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rocks the Lakota hempcrete

    Debbie Steele, Alex's grandaughter

In December, 2007, Alex and Debra White Plume's house burned down. Alex is the most-celebrated hemp farmer in the world.

Alex and Debra have built a temporary house, using material from the White Plume Community Center that was only built a few years ago. The Community Center is a model wind-and-solar energy installation. The wind turbine and solar panels were installed by Matt Rankin's High Plains Wind & Solar.

Hemphasis and the White Plume clan collaborated with American Limetec of Chicago to rebuild the Community Center with a model hempcrete installation.

Page 1 of pages 2 and 3 of photos of this phase of the project.    Here to see second phase.     Jeremy's photos

At right: Two pictures of the White 
Plume clan / Kiza Park 
Community Center, as it looked 
in 2007. In both, the wind turbine 
(located about 50feet beyond 
the building) and solar panels 
are visible.

Lakota Hempcrete Project
May 14 2008 

The Hemphasis crew begins
stripping the siding from the 
Community Center.

The building is about 26 feet
by 41 feet, with an 8-foot 
rafter height.

The crew prepares the 
building for its Hemcrete®
insulative walls.

At near right, we cut a window
where one was needed.

Far right and below, the
Hemcrete® materials. "Hemp
shiv" (or shive) is the hurds of
hemp stalks, what's left after 
the fiber has been stripped
from the stalk. It looks like
wood chips.

"Hemp Binder" is a high-lime
cement mix. The shiv, binder,
and water are combined to
produce the wall, which we
will (below) place in forms and
allow to set up.

Learn more about these products
at American Limetec.

Mike and Andrew on the roof.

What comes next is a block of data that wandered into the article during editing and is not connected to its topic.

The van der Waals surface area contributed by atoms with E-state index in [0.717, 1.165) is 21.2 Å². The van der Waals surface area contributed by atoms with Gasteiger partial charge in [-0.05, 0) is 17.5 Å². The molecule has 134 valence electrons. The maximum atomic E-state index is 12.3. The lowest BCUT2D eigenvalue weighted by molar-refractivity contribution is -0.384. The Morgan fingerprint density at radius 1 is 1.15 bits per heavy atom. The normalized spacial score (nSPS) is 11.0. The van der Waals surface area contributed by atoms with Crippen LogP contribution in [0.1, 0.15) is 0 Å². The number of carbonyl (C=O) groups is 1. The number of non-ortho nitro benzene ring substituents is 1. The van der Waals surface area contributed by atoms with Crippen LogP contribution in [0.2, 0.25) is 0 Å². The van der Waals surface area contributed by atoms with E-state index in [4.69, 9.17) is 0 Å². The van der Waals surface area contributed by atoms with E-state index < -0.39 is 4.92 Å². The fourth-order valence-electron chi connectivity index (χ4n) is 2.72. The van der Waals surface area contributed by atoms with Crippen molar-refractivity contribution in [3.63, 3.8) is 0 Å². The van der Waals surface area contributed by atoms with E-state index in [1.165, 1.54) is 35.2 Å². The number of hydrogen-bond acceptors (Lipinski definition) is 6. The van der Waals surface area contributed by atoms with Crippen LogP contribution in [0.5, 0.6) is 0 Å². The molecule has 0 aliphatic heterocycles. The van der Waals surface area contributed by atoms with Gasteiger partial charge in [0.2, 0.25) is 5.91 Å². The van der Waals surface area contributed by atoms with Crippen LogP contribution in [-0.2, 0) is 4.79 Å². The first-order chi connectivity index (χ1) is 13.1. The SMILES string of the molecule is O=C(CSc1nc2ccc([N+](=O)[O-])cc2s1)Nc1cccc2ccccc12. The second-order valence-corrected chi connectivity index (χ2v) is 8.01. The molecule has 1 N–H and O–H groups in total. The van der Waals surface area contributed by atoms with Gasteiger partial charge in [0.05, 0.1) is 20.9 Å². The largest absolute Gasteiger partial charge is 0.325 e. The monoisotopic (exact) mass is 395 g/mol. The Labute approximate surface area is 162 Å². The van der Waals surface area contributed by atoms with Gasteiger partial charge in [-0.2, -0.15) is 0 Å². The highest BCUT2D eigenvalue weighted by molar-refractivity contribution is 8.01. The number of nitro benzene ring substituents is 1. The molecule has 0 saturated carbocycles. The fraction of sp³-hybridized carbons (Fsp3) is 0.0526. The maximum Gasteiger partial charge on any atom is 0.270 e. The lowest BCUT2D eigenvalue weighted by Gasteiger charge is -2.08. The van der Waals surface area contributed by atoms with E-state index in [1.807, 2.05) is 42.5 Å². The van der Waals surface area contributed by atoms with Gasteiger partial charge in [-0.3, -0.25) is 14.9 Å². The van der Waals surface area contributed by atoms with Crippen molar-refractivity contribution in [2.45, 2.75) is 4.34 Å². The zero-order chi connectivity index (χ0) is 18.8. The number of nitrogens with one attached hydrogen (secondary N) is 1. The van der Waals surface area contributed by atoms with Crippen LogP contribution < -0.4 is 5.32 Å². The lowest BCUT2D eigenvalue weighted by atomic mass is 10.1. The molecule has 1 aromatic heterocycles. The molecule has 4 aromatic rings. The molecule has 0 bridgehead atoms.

After the siding was removed,
we removed the chip-board
underlay, leaving only the
upright 3x8 frame studs.

Far right: Alex White Plume's
bison graze in a prairie dog
town a hundred yards from 
our work.

Jeremy, Jeremy and Lief ponder.

Andrew, "herbin' cowboy"

After removing the chipboard 
underlay, we place mesh over 
the studs on the ouside. The
mesh will become the outer
surface of the hempcrete walls,
providing an anchoring surface
for the stucco/plaster that will
be applied after the hempcrete

After the mesh is put up, the 
chipboard is nailed back on
as a temporary outer form, to
prevent the mesh from bowing
out during the process of
filling and tamping the hemp-

Alex White Plume talks with
Daniel Nersesian, who is
filming a hemp documentary.

Far right and far right below:
Hempcrete tamped into forms.
The walls are now 12 inches 

At right: a wheelbarrow dump of
hempcrete on the floor. About
90% of the volume of the 
material is comprised of the hemp
shive. The rest is the binder, with 
just enough water added to make
it feel damp. It is a much dryer
mixture than, say, concrete or

Ristan, Tony and Jeremy fill 
wheelbarrows with freshly-
mixed hempcrete. The mixer is
to the left, out of the picture. See
below for mixer pix.

Far right and below: crew fills 
forms and tamps hempcrete. Lief
waits for an opening while John,
Kim, Adena and Laurafill and 
tamp the 'crete.

Nersesian films the work.

Near right: Jeremy and Nate
listen to Mario, from American
Limetec. John, also from 
Limetec, is at right in the pic.

Far right: Caroline shovels the

Mixing crew primes another batch.

Briggs gets dusty.

Hempcrete Camp

Kiza Park is a very nice spot in
which to spend a few tenting

Near: Tony, Amy, Laura, Tazia.

Far: Andrew, Konnie, Alex.

Kim (nearer) and Debbie.

(Nearer) Jen, and Tazia.


Briggs always brings the frolf.

Lakota Riders provide rides for 

Nearer: Amy, Linda?, Alex, 

Far: Amy, Tazia, kim.

Wherever Alex was, there were

There was crazy s'mores going on.



More of the May 13-19, 2008, Lakota Hempcrete Camp

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